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Assessment of Hydrogen Fuel for Rotorcraft Applications


This paper presents the application of a multidisciplinary approach for the preliminary design and evaluation of the potential improvements in performance and environmental impact through the utilization of compressed (CGH2) and liquefied (LH2) hydrogen fuel for a civil tilt-rotor modelled after the NASA XV-15. The methodology deployed comprises models for rotorcraft flight dynamics, engine performance, flight path analysis, hydrogen tank and thermal management system sizing. Trade-offs between gravimetric efficiency, energy consumption, fuel burn, CO2 emissions, and cost are quantified and compared to the kerosene-fuelled rotorcraft. The analysis carried out suggests that for these vehicle scales, gravimetric efficiencies of the order of 13% and 30% can be attained for compressed and liquid hydrogen storage, respectively leading to reduced range capability relative to the baseline tilt-rotor by at least 40%. At mission level, it is shown that the hydrogen-fuelled configurations result in increased energy consumption by at least 12% (LH2) and 5% (CGH2) but at the same time, significantly reduced life-cycle carbon emissions compared to the kerosene counterpart. Although LH2 storage at cryogenic conditions has a higher gravimetric efficiency than CGH2 (at 700 bar), it is shown that for this class of rotorcraft, the latter is more energy efficient when the thermal management system for fuel pressurization and heating prior to combustion is accounted for.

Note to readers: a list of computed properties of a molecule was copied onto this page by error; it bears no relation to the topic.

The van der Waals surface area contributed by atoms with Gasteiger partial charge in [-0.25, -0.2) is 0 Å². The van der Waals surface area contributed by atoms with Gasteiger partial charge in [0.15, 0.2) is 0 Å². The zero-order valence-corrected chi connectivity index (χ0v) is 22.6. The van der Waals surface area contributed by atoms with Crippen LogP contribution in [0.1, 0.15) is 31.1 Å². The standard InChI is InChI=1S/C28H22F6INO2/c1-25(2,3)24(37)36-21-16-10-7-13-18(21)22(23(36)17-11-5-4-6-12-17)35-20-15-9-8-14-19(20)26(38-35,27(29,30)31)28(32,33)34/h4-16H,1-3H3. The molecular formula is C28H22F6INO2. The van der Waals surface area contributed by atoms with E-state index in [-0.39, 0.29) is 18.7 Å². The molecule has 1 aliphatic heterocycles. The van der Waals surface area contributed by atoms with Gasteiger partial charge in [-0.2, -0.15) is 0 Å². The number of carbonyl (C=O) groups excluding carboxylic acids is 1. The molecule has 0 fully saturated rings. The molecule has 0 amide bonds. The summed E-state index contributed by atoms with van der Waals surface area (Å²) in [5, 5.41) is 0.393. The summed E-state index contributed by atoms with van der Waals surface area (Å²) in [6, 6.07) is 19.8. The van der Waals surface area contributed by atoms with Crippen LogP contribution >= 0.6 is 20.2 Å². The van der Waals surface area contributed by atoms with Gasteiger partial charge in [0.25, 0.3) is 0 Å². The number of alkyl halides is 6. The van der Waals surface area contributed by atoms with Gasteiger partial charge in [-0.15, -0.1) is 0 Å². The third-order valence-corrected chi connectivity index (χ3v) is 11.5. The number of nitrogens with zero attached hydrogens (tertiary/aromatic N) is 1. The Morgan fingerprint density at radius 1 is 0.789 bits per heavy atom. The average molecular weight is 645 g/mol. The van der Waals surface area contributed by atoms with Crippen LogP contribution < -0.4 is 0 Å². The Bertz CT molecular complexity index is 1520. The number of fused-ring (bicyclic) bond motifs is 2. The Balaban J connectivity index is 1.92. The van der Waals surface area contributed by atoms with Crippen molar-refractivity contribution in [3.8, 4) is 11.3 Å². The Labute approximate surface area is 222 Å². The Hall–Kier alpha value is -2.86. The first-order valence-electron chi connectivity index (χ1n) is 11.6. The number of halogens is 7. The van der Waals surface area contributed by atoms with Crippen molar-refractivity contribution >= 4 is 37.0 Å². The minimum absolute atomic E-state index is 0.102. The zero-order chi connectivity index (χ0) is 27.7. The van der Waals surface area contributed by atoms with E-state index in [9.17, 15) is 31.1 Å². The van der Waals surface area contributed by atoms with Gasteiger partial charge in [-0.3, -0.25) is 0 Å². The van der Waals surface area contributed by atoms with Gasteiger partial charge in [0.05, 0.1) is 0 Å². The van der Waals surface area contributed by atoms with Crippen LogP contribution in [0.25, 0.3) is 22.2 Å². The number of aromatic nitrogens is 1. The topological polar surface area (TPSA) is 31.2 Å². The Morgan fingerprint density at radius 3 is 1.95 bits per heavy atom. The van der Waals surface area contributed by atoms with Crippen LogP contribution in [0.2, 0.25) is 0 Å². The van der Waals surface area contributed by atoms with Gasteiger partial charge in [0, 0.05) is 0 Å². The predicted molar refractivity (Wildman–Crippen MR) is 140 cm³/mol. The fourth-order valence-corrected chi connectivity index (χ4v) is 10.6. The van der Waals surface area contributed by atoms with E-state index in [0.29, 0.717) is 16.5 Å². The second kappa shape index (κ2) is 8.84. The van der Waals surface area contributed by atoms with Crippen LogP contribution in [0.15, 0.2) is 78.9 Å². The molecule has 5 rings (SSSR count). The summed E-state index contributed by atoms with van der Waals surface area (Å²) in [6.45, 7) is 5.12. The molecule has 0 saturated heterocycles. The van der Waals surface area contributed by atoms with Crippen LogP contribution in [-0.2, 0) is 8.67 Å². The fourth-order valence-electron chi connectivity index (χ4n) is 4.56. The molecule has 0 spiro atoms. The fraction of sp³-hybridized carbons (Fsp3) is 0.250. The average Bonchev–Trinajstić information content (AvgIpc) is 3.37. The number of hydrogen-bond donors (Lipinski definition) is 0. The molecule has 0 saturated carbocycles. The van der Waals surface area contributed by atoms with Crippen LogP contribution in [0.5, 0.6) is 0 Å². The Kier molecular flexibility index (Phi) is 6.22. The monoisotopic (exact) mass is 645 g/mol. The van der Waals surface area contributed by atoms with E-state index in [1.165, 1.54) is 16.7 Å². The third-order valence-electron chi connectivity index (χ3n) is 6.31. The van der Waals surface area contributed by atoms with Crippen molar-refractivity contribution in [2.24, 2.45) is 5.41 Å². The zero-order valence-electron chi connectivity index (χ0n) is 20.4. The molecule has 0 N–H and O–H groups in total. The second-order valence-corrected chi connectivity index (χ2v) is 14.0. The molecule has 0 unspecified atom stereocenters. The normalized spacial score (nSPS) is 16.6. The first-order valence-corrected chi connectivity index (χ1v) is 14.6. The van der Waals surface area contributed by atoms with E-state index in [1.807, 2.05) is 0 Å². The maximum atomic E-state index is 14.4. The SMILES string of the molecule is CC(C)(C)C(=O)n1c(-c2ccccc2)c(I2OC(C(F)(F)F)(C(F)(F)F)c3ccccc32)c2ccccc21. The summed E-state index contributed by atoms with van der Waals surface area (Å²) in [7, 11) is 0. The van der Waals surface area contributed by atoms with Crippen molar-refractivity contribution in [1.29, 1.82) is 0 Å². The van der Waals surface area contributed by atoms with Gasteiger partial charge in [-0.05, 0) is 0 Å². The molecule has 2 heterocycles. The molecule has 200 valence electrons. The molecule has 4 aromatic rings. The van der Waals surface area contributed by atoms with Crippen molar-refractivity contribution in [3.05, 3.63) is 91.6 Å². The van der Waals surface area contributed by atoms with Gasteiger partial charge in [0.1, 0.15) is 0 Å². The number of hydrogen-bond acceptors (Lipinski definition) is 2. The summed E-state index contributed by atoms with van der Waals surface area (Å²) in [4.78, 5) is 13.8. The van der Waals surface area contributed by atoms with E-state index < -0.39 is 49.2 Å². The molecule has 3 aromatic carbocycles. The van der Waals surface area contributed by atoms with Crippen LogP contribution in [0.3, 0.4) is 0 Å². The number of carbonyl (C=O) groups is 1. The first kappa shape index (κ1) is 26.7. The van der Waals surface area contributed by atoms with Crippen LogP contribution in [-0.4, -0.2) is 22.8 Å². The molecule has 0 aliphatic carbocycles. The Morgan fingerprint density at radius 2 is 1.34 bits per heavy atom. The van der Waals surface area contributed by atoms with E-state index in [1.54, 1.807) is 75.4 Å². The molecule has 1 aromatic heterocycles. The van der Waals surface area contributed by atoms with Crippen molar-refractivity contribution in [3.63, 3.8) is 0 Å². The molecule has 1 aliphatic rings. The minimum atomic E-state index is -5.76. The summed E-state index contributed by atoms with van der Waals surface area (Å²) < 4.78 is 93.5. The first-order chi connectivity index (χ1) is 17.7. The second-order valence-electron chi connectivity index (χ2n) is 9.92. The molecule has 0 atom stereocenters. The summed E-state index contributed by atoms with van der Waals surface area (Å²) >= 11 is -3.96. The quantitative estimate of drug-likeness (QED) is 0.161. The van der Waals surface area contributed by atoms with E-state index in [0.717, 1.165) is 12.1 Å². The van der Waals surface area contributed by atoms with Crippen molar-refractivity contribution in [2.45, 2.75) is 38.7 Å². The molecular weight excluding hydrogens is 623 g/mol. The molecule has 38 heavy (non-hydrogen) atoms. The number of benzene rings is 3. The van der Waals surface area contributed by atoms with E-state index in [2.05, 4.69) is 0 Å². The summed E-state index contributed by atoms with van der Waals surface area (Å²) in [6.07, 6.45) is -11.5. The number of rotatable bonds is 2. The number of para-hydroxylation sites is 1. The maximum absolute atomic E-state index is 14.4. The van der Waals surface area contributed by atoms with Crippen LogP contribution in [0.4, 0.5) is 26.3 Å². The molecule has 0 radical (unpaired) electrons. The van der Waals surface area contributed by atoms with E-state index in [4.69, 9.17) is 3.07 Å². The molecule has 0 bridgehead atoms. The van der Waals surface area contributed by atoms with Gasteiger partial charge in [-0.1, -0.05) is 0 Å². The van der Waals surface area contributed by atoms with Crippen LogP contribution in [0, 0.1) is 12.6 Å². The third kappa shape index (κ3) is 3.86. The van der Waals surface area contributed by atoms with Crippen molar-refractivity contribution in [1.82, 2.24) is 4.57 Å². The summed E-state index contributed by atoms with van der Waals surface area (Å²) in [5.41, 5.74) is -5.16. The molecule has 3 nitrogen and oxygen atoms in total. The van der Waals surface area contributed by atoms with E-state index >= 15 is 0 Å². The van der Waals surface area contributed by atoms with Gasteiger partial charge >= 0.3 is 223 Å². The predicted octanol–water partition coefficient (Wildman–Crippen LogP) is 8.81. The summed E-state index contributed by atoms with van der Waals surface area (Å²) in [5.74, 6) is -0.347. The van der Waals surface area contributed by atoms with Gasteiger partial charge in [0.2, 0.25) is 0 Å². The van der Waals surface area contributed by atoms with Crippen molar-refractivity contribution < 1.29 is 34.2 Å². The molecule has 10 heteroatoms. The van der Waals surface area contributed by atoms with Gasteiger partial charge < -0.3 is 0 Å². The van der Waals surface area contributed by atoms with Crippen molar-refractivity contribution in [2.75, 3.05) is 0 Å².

Funding source: The authors would like to express their gratitude to Rolls Royce plc. for funding this research
Related subjects: Applications & Pathways
Countries: United Kingdom

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